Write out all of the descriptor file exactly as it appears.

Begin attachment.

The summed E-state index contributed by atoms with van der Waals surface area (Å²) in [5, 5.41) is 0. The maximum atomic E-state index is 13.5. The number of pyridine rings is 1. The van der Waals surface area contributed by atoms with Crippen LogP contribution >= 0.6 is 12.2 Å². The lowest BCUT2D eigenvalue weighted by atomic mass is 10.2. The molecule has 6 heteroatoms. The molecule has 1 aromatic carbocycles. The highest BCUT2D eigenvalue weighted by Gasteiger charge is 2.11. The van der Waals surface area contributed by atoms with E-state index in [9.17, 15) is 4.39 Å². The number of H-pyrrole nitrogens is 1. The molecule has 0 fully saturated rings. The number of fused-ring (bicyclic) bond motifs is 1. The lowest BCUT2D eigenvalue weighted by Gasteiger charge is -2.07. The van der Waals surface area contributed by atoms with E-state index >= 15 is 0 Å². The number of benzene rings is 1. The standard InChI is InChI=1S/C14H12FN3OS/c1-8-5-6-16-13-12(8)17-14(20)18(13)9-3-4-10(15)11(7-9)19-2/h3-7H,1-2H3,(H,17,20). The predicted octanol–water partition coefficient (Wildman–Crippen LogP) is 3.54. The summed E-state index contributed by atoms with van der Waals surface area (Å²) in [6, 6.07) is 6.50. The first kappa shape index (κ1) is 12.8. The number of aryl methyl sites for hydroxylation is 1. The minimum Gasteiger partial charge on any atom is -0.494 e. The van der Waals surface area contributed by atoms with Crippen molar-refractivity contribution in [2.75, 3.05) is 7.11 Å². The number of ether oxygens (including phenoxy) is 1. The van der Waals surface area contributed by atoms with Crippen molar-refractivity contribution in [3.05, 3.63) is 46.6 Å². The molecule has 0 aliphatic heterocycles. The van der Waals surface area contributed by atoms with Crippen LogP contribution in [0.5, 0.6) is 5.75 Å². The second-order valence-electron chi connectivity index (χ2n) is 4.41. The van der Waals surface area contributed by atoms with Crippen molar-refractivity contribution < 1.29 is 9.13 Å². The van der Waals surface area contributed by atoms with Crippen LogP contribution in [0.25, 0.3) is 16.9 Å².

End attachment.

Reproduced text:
The summed E-state index contributed by atoms with van der Waals surface area (Å²) in [5, 5.41) is 0. The maximum atomic E-state index is 13.5. The number of pyridine rings is 1. The van der Waals surface area contributed by atoms with Crippen LogP contribution >= 0.6 is 12.2 Å². The lowest BCUT2D eigenvalue weighted by atomic mass is 10.2. The molecule has 6 heteroatoms. The molecule has 1 aromatic carbocycles. The highest BCUT2D eigenvalue weighted by Gasteiger charge is 2.11. The van der Waals surface area contributed by atoms with E-state index in [9.17, 15) is 4.39 Å². The number of H-pyrrole nitrogens is 1. The molecule has 0 fully saturated rings. The number of fused-ring (bicyclic) bond motifs is 1. The lowest BCUT2D eigenvalue weighted by Gasteiger charge is -2.07. The van der Waals surface area contributed by atoms with E-state index >= 15 is 0 Å². The number of benzene rings is 1. The standard InChI is InChI=1S/C14H12FN3OS/c1-8-5-6-16-13-12(8)17-14(20)18(13)9-3-4-10(15)11(7-9)19-2/h3-7H,1-2H3,(H,17,20). The predicted octanol–water partition coefficient (Wildman–Crippen LogP) is 3.54. The summed E-state index contributed by atoms with van der Waals surface area (Å²) in [6, 6.07) is 6.50. The first kappa shape index (κ1) is 12.8. The number of aryl methyl sites for hydroxylation is 1. The minimum Gasteiger partial charge on any atom is -0.494 e. The van der Waals surface area contributed by atoms with Crippen molar-refractivity contribution in [2.75, 3.05) is 7.11 Å². The number of ether oxygens (including phenoxy) is 1. The van der Waals surface area contributed by atoms with Crippen molar-refractivity contribution in [3.05, 3.63) is 46.6 Å². The molecule has 0 aliphatic heterocycles. The van der Waals surface area contributed by atoms with Crippen LogP contribution in [0.5, 0.6) is 5.75 Å². The second-order valence-electron chi connectivity index (χ2n) is 4.41. The van der Waals surface area contributed by atoms with Crippen molar-refractivity contribution < 1.29 is 9.13 Å². The van der Waals surface area contributed by atoms with Crippen LogP contribution in [0.25, 0.3) is 16.9 Å².